(the ďCompanyĒ)














ARBITRATOR:†††††††††††††††††††† Michel G. Picher




Brianne Sly†††††††††††††††††††††††††† - Director, Labour Relations

Elena Tyminski††††††††††††††††††† - Labour Relations Officer

Anthony Manconi††††††††††††††† - Vice President Mechanical

Rob Beech††††††††††††††††††††††††††† - Supervisor Mechanical




Brian Stevens††††††††††††††††††††† - CAW National Representative

Ray Lawson†††††††††††††††††††††††† - Vice President, Local 101, Pacific Region

Marcel Gaetz††††††††††††††††††††††† - Grievor



A hearing in this matter was held in Calgary, Alberta on March 27, 2013.



††††††††††† At the hearing the Company filed the following Ex Parte Statement of Issue:




On July 20, 2011, the Union advanced a Step II grievance contesting the Companyís June 27, 2011 disciplinary assessment of 40 demerits and subsequent dismissal of Rail Car Mechanic Marcel Gaetz for:


Failure to attend a crew job briefing after your work conditions had changed; failure to apply the required blue flag protection to drop table track RWCF and failure to confirm with your crew that Blue Flag protection was in place prior to commencing work on drop table track RWCF in Golden, BC on June 7th, 2011, a violation of STOC Module 1-3, Job Briefings and 1-7 Blue Flag/Light Protection.


The Union alleged that the assessment of discipline was too severe in nature and not consistent with discipline assessed across the property concerning 5-Alive violations and on track occurrences.† The Union requested that the discipline assessed be greatly reduced or removed.


The Company disagrees with the Unionís contentions and has declined the Unionís grievance.


The Company also raises a preliminary objection with respect to the allegations contained in the Unionís Ex Parte Statement of Issue dated March 18, 2013.


The Company contends that the Unionís Ex Parte statement inappropriately expands the scope of the Unionís grievance.† Specifically, the Company contends that:


1) The Unionís Step II grievance did not contend that the discipline assessed was without just cause as cited in their Ex Parte statement.


2) The Unionís Step II grievance did not contend that the discipline was excessive taking into consideration mitigating circumstances as cited in their Ex Parte statement.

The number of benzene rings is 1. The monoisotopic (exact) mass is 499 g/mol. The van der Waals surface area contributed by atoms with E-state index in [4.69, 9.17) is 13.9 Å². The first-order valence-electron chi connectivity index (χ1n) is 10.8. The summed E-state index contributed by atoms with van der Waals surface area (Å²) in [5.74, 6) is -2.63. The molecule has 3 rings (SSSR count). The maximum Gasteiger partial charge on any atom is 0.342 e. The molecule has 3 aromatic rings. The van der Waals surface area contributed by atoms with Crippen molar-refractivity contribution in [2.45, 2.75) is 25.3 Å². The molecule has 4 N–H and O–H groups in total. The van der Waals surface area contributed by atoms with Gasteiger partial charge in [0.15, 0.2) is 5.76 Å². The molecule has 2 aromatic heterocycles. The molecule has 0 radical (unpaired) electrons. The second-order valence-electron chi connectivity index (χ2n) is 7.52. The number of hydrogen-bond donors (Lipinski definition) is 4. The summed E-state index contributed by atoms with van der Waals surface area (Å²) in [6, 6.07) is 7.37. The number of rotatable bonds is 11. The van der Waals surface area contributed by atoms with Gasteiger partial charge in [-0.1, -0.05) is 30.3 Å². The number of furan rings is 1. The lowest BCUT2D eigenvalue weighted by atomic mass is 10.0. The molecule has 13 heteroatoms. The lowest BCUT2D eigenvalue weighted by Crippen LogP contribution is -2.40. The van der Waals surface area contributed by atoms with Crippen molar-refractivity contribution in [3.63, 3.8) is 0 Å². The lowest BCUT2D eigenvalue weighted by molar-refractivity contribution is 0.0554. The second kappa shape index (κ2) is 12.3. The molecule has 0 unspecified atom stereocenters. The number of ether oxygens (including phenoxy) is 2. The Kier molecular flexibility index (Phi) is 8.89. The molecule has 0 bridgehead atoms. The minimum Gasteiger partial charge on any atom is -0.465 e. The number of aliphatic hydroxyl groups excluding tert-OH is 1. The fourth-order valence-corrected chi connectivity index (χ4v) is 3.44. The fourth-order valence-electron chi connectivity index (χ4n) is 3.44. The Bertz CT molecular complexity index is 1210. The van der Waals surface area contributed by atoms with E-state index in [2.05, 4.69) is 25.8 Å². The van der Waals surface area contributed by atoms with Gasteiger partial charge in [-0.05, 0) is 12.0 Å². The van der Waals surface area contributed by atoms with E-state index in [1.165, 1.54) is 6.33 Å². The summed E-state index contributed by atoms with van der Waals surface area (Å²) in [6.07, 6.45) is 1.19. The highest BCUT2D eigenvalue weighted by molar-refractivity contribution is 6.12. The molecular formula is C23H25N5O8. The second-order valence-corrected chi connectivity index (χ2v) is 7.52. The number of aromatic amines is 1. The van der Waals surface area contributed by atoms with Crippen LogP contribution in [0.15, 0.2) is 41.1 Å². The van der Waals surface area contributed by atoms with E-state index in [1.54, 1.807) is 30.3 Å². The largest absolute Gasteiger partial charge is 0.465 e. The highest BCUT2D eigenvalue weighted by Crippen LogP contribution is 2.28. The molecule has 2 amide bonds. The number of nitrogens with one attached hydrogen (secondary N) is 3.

3) The inclusion of these additional items was not properly progressed through the last step of the grievance procedure, unfairly prejudices the Companyís position, and should be excluded from arbitration.




Elena Tyminski

Labour Relations Officer

March 20, 2013


††††††††††† The Company raises a preliminary objection.† It submits that the Unionís Ex Parte Statement of Issue filed before the Arbitrator improperly expands the scope of the Unionís grievance.†


††††††††††† The grievance was initiated by a letter at Step II of the grievance procedure, a document dated July 20, 2011 signed by Local Vice President Jerry Thompson.† The gist of the grievance is contained in the following sentences from that document:


The Union firmly believes that this assessment of discipline too severe in nature and is not consistent with discipline assessed across the property concerning 5-Alive violations and on tract occurrences.† The Union respectfully requests that the discipline in this case be greatly reduced or removed and the Company adopt a re-education on policies and procedures in its stead, the Union believes in education through training rather than education through discipline would be better served in this case.


††††††††††† Subsequently, the Unionís Ex Parte Statement of Issue contained statements which the Company characterizes as raising contentions not raised in the Step II grievance.† Specifically, the Company points to the fact that the Ex Parte Statement of Issue, filed as a final document prior to arbitration, asserts firstly that the discipline assessed was without just cause and, secondly, that the discipline was excessive taking into consideration mitigating circumstances.


††††††††††† The Companyís objection in the instant case is substantially similar to that which it advanced in SHP 705, dealing with a prior discipline involving this same grievor.† For the reasons elaborated in that Award, I consider that the Companyís objection is in fact excessively technical and that for the Arbitrator to accede to it would be to depart from the clear directions which the courts have provided to arbitrators, namely that the grievance and arbitration process should not be cramped by an unduly technical approach to the interpretation of grievance documents.